LONDON – Powerplay Golf is giving a very old sport a couple of new twists.
Hoping to change the face of a sport often considered to be staid and boring, organizers of the three-event series are looking to bring in new fans by offering a faster pace and more excitement with two pins per green and only nine holes in a round.
“Stand by for something very special,” Scotland’s Colin Montgomerie said in a statement Wednesday. “Golf around the world is about to discover a new dimension.”
Montgomerie will be joined by U.S. Open champion Graeme McDowell in a 12-player field that also includes former major winners Gary Player, John Daly and Ian Woosnam in a PowerPlay tournament in May at Celtic Manor.
In PowerPlay Golf, players can score different point totals depending on which of the two cups they go for on each green. The game is scored using a nine-hole “variation on golf’s Stableford points scoring system,” PowerPlay Golf said on its website.
Each player will get limited opportunities to putt to the black flag, which would be placed in a more difficult part of the green. If a player makes a birdie into that hole, more points are awarded.
On the final hole, all players can go for the black flag, where organizers said a “birdie wins points galore, and possibly the tournament … but failure to make par spells disaster.”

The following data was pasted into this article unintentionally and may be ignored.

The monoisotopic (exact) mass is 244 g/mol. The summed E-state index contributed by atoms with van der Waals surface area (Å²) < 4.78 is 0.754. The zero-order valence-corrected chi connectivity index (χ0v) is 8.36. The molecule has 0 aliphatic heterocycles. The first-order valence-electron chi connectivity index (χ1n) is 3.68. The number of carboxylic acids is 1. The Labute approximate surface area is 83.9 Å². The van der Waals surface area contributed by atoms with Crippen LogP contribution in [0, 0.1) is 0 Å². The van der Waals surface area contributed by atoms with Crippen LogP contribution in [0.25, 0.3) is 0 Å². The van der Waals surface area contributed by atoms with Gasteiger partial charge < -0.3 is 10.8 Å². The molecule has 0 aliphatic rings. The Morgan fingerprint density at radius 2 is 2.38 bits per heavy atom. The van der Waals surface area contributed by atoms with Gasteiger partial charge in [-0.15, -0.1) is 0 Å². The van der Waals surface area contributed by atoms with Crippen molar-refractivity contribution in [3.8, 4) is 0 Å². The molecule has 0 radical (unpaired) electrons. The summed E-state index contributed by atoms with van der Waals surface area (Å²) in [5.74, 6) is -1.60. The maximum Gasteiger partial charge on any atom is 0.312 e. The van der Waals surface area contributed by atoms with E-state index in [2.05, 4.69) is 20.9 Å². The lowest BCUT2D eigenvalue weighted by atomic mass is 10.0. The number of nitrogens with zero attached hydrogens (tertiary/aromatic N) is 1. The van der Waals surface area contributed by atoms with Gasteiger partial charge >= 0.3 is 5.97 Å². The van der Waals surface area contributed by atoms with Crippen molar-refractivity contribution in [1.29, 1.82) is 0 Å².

Player, a nine-time major winner, described the game’s appeal by thinking back to his days at the Masters, a tournament he won three times.
“You are standing in the middle of the 18th fairway at Augusta National tied for the lead. What do you do? Do you go for the pin? If you it hit it right you make birdie and win. If you don’t, you make bogey and lose,” Player said. “Risk versus reward – one of the toughest decisions a champion has to make.”
The event at Celtic Manor in Wales on May 30 is the inaugural tournament in the series, and the list of participants is likely to draw fans of the traditional game as as well as the newer version. The field also includes Paul Casey, Ian Poulter, Paula Creamer and Helen Alfredsson.
The game is meant to “increase golf’s appeal to a wider sporting TV audience,” PowerPlay Golf said. The winner of the tournament at Celtic Manor will receive $163,000.